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Carmel proposing cycling regulations

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Carmel drivers will have to give a wider berth to cyclists if a proposed new ordinance is passed.

The city council is considering a three-foot passing rule as part of a new ordinance that proponents say could make traveling on two wheels much safer in the city, particularly on the Monon Greenway. Indianapolis already has a similar three-foot passing rule, as do many other cities and states across the nation.

Among the other requirements: cyclists cannot ride more than two abreast on the Monon or any other trail, cyclists cannot pass vehicles stopped at an intersection unless they are in a designated bicycle lane, and motorists cannot turn in front of a cyclist if it may cause a collision or impede the rider’s forward progress.

Pet owners on the greenways aren’t exempted from the new regulations either: also included is a provision banning retractable leashes or leashes longer than six feet in length.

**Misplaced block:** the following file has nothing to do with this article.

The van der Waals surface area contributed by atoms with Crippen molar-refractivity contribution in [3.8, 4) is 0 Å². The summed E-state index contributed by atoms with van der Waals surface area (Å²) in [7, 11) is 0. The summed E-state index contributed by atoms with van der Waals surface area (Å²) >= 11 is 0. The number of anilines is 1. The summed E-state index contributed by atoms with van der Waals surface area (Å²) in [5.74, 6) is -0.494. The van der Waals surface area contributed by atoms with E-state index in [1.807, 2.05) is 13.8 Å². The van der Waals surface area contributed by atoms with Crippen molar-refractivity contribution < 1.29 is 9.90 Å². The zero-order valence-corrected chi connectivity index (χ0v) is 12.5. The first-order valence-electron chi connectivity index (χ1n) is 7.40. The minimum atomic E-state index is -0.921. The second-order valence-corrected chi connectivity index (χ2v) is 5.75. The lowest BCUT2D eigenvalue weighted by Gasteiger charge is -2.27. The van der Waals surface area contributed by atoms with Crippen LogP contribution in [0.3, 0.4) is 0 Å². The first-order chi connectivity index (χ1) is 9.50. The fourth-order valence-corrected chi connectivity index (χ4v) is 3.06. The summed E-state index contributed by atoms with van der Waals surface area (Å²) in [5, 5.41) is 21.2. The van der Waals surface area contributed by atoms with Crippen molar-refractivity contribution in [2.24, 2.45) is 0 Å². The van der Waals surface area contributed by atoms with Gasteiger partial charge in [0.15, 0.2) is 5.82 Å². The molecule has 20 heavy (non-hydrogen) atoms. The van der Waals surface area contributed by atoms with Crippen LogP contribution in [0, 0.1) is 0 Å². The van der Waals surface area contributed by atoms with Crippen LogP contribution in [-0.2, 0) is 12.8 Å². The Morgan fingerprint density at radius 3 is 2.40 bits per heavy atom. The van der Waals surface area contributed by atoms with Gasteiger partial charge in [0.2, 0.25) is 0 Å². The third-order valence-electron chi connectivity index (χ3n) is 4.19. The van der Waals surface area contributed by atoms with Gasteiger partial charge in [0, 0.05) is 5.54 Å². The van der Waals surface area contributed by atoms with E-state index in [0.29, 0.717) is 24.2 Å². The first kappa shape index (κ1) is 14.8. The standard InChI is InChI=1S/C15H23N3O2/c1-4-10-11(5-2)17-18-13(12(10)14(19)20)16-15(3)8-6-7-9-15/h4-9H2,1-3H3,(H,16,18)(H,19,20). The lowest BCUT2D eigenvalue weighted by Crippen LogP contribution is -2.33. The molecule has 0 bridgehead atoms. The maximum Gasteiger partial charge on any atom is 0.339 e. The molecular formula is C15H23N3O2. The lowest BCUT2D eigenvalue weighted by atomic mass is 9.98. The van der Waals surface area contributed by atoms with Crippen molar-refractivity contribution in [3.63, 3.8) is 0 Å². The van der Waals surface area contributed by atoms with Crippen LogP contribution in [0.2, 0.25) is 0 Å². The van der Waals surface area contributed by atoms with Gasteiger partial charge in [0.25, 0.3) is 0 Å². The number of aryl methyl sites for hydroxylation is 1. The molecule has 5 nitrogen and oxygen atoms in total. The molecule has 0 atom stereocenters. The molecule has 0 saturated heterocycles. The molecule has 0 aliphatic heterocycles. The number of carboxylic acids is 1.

The first infraction would bring a $100 fine, plus court costs. Additional violations would be $250, plus costs.

A copy of the proposed ordinance can be found at http://www.carmel.in.gov/modules/showdocument.aspx?documentid=3454, starting on page 84.

Attempts to reach Nancy Tibbett, executive director of the advocacy group Bicycle Indiana, were unsuccessful.

Last week, Sheriff Mark Bowen said his department would begin ticketing cyclists disobeying existing traffic laws. Motorists and cyclists on the northwest side of the county have been at odds for some time.

Councilor Ron Carter, the ordinance’s sponsor and an avid cyclist himself, says an education period would be needed before any changes go into effect.

Local cyclist Oran Sands seemed generally pleased with the new regulations, although he would suggest a few tweaks.

“I will say that it needs to be couched as trail behaviors, not just cycling behaviors, because there’s a need for regulation or at least reminders on everyone’s behavior on the trail,” Sands said. “Pedestrians are often clueless or tuned out and have no situational awareness. Cyclists are often trying too hard to get somewhere when the mix of traffic on the trail dictates to do otherwise. … Many of the proposed regulations are actually re-statements of existing laws and rules. A bit of language changed (here and there), and it’s not a bad set of rules.”

The Council’s parks committee will meet Tuesday night in the Caucus Room at City Hall to discuss the ordinance further.


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